You know “deep in your heart”, as the song goes, that it’s not right that someone gets preferential treatment over you because of their skin colour. You see that happening and you act out against the injustice inherent in the activity. You don’t have to think about whether it’s fair that one person can go to a school while another can’t because of the colour of their skin.
How many of the “accomplishments” of the civil rights movement in the sixties weren’t anything more than getting black people to be treated like human beings instead of a lesser species? The right to vote, the right to sit and eat where they wanted, and a lot of stuff that privileged people like that white boy from Toronto took for granted.
When Martin Luther King, Jr. was gunned down, the redress had only started. From sheer momentum alone the movement continued to advance his causes, but could not go any further. His death left a vacuum that to this day has not been filled in any credible manner. How much had really changed other than those basic rights being ceded? What has been accomplished by those who have come after him?
Sure, black people could now go to school and eat anywhere they wanted; but how were they going to afford to pay the restaurant bill or overcome two hundred years of enforced ignorance to pass the entrance exam? It was like presenting a starving man with a full course banquet and saying help yourself, but sewing his lips shut so he can’t eat.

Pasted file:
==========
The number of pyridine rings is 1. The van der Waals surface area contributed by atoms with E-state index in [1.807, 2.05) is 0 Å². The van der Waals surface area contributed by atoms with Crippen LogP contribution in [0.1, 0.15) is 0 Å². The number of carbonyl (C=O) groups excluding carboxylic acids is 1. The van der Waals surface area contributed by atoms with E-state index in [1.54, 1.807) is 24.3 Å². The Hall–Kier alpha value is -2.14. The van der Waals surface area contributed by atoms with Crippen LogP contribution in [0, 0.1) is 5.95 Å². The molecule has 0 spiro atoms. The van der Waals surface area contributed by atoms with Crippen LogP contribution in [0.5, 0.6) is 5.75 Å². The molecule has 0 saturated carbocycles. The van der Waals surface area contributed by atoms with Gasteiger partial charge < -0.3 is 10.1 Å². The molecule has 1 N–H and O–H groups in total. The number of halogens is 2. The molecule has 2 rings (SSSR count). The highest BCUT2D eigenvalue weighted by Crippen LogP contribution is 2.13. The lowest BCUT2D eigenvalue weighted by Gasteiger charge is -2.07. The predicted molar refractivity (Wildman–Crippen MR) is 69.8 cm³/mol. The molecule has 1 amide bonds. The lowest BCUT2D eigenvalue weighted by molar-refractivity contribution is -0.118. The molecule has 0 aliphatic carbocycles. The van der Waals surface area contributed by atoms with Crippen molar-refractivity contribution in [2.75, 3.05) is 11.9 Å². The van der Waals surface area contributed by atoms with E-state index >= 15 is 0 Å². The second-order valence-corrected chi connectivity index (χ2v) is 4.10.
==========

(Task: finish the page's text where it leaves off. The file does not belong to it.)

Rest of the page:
Affirmative action legislation is a helpful tool, but it only works for those who have already managed to cross over the gulf of historical inequity. The aftermath of Hurricane Katrina revealed for the first time to all of us how wide that gap still remains. I would think (at least hope so anyway) that it must have shocked those who consider themselves leaders of the African American community even more so than guilt-stricken white liberals.
It’s been easy to become complacent with the current status quo, and forget that millions of people have been left behind. For every general how many single mothers are there? For every doctor and lawyer, how many more janitors are there? For every university graduate how many high school dropouts?
True there are white people in the same boat, but I’m willing to bet the ratio is far less significant than that among blacks. The prevailing image that came out of New Orleans was that the face of inner city poverty in America is still black, or at least a shade of skin darker than white.
Social change came to a screeching halt in 1968. With the deaths of Martin Luther King, Jr. and Bobby Kennedy, the hijacking of the Democratic nomination for president from Eugene McCarthy into the hands of Hubert Humphrey, and the ultimate election of Richard Nixon as president.